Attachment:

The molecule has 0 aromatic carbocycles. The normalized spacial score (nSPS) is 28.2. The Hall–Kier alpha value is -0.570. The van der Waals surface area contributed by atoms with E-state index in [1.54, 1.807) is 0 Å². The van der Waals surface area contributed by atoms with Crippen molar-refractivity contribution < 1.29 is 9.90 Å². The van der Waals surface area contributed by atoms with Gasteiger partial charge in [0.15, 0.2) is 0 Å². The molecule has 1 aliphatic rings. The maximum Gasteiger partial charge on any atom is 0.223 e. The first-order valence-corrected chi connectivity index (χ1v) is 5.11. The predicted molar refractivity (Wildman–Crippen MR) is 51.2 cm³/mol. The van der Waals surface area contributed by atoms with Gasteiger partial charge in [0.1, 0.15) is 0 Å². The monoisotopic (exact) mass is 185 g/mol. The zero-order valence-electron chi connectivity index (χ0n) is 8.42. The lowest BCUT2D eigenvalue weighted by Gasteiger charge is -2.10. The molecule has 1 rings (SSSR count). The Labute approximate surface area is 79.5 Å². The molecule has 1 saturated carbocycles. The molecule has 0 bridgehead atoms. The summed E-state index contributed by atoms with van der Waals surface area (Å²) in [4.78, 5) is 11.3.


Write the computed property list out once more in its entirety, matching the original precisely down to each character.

The molecule has 0 aromatic carbocycles. The normalized spacial score (nSPS) is 28.2. The Hall–Kier alpha value is -0.570. The van der Waals surface area contributed by atoms with E-state index in [1.54, 1.807) is 0 Å². The van der Waals surface area contributed by atoms with Crippen molar-refractivity contribution < 1.29 is 9.90 Å². The van der Waals surface area contributed by atoms with Gasteiger partial charge in [0.15, 0.2) is 0 Å². The molecule has 1 aliphatic rings. The maximum Gasteiger partial charge on any atom is 0.223 e. The first-order valence-corrected chi connectivity index (χ1v) is 5.11. The predicted molar refractivity (Wildman–Crippen MR) is 51.2 cm³/mol. The van der Waals surface area contributed by atoms with Gasteiger partial charge in [0.1, 0.15) is 0 Å². The monoisotopic (exact) mass is 185 g/mol. The zero-order valence-electron chi connectivity index (χ0n) is 8.42. The lowest BCUT2D eigenvalue weighted by Gasteiger charge is -2.10. The molecule has 1 rings (SSSR count). The Labute approximate surface area is 79.5 Å². The molecule has 1 saturated carbocycles. The molecule has 0 bridgehead atoms. The summed E-state index contributed by atoms with van der Waals surface area (Å²) in [4.78, 5) is 11.3.